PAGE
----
About 43% of respondents to an informal electronic poll of attendees at one independent producers session at the Offshore Technology Conference in Houston Wednesday found that they expect commodity prices to stay roughly the same for the next three to five years. However, 38% of the respondents think that oil prices will drop back to $40-60/bbl soon.

The poll questions were asked of about 70 attendees who had just listened to panel presentations from domestic and international independent producers. Not everyone answered every question.

When asked whether the industry will continue to face a shortage of experienced workers, 81% of respondents said the industry "will remain chronically challenged for many years." Only 12% said qualified employee reserves will be replenished by new graduates in the next two years. Tracy Krohn, CEO of W&T Offshore Inc. commented that workers are available, but their price has gone up substantially.

"The industry always has cycles," he said. "Domestic production cycles at about 8.3 years in the U.S. We do have drilling changes that affect how many people are needed. There's no reason to think that we're not going to have highs and lows again."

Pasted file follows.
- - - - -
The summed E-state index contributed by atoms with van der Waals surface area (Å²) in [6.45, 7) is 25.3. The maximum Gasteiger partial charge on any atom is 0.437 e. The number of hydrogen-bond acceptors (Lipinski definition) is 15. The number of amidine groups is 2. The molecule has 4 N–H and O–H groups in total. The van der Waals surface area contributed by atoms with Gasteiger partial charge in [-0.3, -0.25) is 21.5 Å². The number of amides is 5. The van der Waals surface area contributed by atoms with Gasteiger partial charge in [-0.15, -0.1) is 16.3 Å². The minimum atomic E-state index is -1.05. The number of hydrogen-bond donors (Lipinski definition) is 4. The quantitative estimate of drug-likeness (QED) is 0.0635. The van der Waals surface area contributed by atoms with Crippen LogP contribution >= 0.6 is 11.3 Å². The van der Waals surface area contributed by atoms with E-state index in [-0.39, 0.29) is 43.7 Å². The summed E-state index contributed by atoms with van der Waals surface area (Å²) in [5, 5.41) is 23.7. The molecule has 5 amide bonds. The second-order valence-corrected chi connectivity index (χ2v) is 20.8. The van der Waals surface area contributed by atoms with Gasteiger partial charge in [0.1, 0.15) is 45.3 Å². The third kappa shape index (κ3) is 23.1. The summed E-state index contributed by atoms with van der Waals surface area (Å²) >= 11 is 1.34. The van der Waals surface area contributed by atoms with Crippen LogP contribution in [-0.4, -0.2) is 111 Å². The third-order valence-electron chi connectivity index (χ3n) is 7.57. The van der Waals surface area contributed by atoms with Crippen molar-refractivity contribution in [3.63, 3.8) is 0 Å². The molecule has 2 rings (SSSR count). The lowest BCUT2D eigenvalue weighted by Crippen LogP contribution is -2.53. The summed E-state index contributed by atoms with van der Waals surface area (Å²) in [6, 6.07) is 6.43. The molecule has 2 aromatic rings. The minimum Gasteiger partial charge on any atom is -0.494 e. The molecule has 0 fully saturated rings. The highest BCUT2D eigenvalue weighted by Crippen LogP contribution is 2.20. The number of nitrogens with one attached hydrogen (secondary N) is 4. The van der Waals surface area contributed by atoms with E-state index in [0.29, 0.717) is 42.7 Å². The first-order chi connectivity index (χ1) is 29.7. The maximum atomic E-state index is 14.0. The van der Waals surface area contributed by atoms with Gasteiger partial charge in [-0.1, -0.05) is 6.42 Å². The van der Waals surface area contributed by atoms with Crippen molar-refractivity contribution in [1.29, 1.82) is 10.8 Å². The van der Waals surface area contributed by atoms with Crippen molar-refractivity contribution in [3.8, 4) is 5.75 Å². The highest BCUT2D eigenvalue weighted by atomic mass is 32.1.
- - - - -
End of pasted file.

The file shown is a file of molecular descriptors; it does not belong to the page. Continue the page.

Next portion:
William Schneider, Newfield Exploration vice president, international, said his company has had an active college recruiting program, but one of the challenges is training new recruits fast enough once they're hired. "There are not enough qualified people, not in the E&P [exploration and production] companies and not in the services sector."

Survey respondents were equally pessimistic about the prospects for relief from shortages of drilling rigs and equipment. About 78% of respondents said they expect the shortages to continue for three to five years, while 19% said the shortages would continue for two years.

Another question asked respondents what the greatest challenge facing independents is over the next three to five years. An equal number -- 39% -- said access to talent and price volatility were the biggest challenges. Access to resources came in third at 15%, and access to equipment and resources was fourth at 7%.

"We've been trying to hire a petroleum engineer for about six months," said Paul Ellis, CEO of Serica Energy.

When the audience was asked where independents should be seeking their growth, 33% of respondents said it should be through the acquisition of underexploited assets, while only 5% said growth should be organic, through the drillbit. Acquisition of companies with a strategic fit got 13% of the vote. But the majority of respondents, 49%, said companies should be pursuing all of the above.

"What we've found is drillbit additions really add value," Schneider commented. "To add value you really need additions through the drillbit."

When the audience was asked who will dominate the global oil and gas industry in the next decade, the majority, 63%, said it will be the national oil companies (NOC), while 30% said it will be major producers and only 7% said it will be independents.

Schneider noted that NOCs have more of a strategic focus than a profit focus.

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